UK advises against India travel

| 08 October 2002 22:03 IST

The British government has strongly advised against travel to Jammu & Kashmir, Manipur, Tripura as well border areas of Gujarat, Rajasthan and Punjab.

While cautioning Britons against several other states of India due to communal violence, Cauvery dispute and such other issues, Amritsar, Jaipur, Udaipur, Jodhpur, Bikaner or Jaisalmer as well as Arunachal Pradesh, Mizoram and Sikkim are considered to be safe.

The Travel Advise in this regard has come from the Foreign & Commonwealth Office (FCO), the British Government department responsible for foreign affairs through its headquarters in London and embassies, high commissions and consulates throughout the world.

An official protest against 'wrong advise' has already come from the Goa government as the FCO has cautioned the Britons not to walk alone in isolated places in popular tourist areas after dark, fearing sexual assault against women.

The British women are also advised to respect local codes of dress and behaviour. Half-nude (or sometimes even nude) foreigners swimming or sunbathing against official warning is a common scene on Goan beaches.

The advisory on India lists out several details on safety and security, terrorism, criminal activities, strikes and mass unrest, poor driving standards and even health precautions. These are also listed out on the FCO website http://www.fco.gov.uk.

Giving top priority to the Indo-Pak conflict in the advisory in terms of safety and security, the FCO states, "were a conflict to start, our capacity to evacuate British nationals would be limited".

Though militant attacks are not directed against tourists, the advisory points out at several violent attacks occurred recently in public places. Recalling the incident of militants taking five foreign nationals including two Britons hostage in July 1995, the FCO states the risk of kidnapping still exists.

In fact British visitors are advised not to follow advice of any travel agent if they try to convince that it is safe to travel to Jammu or Kashmir, in spite of increased official promotion of Kashmir as a tourist centre.

Following the recent terrorist attack on a temple at Gandhinagar in Gujarat, the British government predicts "there is a risk of heightened tension in Gujarat over the coming days". The situation in Gujarat also remains volatile, it states, due to communal violence.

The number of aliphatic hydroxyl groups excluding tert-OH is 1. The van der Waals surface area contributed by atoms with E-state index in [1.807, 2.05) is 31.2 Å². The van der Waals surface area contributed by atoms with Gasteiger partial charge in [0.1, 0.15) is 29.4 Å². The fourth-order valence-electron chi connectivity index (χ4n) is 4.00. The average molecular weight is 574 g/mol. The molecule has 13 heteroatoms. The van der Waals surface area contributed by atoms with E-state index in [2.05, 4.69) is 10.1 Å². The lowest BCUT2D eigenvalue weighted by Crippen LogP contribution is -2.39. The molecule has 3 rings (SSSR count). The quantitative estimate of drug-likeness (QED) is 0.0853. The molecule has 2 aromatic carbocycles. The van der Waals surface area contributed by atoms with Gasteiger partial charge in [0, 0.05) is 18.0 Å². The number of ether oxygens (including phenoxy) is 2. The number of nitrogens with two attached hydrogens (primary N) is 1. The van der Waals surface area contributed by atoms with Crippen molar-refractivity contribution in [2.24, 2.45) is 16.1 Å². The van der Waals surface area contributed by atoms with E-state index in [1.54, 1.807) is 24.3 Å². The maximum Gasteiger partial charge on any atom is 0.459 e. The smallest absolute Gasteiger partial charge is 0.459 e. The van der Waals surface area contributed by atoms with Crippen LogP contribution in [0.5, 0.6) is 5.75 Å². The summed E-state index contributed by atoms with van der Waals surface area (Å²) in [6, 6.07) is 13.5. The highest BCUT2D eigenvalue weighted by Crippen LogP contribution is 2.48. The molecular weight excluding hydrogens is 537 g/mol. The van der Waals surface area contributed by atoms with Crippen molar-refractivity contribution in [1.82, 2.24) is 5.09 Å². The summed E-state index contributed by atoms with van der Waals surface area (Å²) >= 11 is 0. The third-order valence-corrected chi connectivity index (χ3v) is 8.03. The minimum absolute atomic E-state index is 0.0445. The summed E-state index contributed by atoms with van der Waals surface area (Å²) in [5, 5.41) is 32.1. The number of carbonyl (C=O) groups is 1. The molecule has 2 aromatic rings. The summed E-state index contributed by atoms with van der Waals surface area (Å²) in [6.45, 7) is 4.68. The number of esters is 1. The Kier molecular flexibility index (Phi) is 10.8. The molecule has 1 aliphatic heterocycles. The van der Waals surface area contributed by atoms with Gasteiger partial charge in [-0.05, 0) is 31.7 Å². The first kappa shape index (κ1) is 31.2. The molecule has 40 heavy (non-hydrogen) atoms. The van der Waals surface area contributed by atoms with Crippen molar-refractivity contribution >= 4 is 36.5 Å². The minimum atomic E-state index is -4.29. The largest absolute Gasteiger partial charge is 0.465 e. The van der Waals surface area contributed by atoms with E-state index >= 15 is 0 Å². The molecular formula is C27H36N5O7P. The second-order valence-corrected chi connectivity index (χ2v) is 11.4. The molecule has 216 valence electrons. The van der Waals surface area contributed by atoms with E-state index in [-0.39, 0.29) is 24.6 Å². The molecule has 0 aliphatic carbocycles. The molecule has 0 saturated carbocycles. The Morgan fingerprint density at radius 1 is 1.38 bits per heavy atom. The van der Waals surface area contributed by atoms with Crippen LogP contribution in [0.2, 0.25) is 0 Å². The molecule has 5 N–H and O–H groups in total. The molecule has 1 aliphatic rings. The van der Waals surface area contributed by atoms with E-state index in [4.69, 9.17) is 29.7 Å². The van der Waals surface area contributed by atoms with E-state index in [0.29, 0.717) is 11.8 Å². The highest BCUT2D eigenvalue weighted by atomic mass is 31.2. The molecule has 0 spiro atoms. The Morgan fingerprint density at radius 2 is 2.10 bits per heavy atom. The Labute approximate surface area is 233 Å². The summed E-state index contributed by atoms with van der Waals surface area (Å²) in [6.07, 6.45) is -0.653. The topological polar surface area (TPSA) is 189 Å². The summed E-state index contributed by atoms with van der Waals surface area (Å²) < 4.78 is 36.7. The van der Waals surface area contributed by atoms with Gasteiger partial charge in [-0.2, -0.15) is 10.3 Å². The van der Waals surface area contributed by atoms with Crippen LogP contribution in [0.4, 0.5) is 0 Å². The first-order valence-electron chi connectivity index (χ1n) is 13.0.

While requesting British nationals to exercise caution in Islamic countries, the FCO states "India is one of a number of countries where there is an increased risk to visibly British institutions and organisations from global terrorism".

Travellers visiting Mysore and Bangalore are also cautioned about prevailing tension due to water dispute between Karnataka and Tamil Nadu, leading to farmers' protests and frequent road and rail disruptions.

Besides this, Britons are also cautioned about attacks on trekkers in the mountains of Himachal, bomb explosions and petty crimes in Delhi, violent crimes in rural Bihar, landmine explosions in Andhra Pradesh, early-hour armed robberies in Mumbai etc.

The FCO advisory also cautions not to carry drugs, stating that even small amount of narcotic substance penalises a person for 10-year imprisonment, besides pre-trial detention due to slow judicial process.

Protesting against projection of Goa as unsafe place for women, chief minister Manohar Parrikar has flayed it, stating that there are more rape cases taking places in the UK than in Goa. Half of the 15 rape cases taken places in Goa in last 10 years are a result of foreign women initially developing relation with the locals and then shouting of rape, he adds.

Goa is one of the safest destinations for anybody in the world, he claims, alleging further that such propaganda is the work of vested interests that want to divert European tourists from Goa. The tiny coastal state gets almost one lakh tourists every year, from the UK alone.

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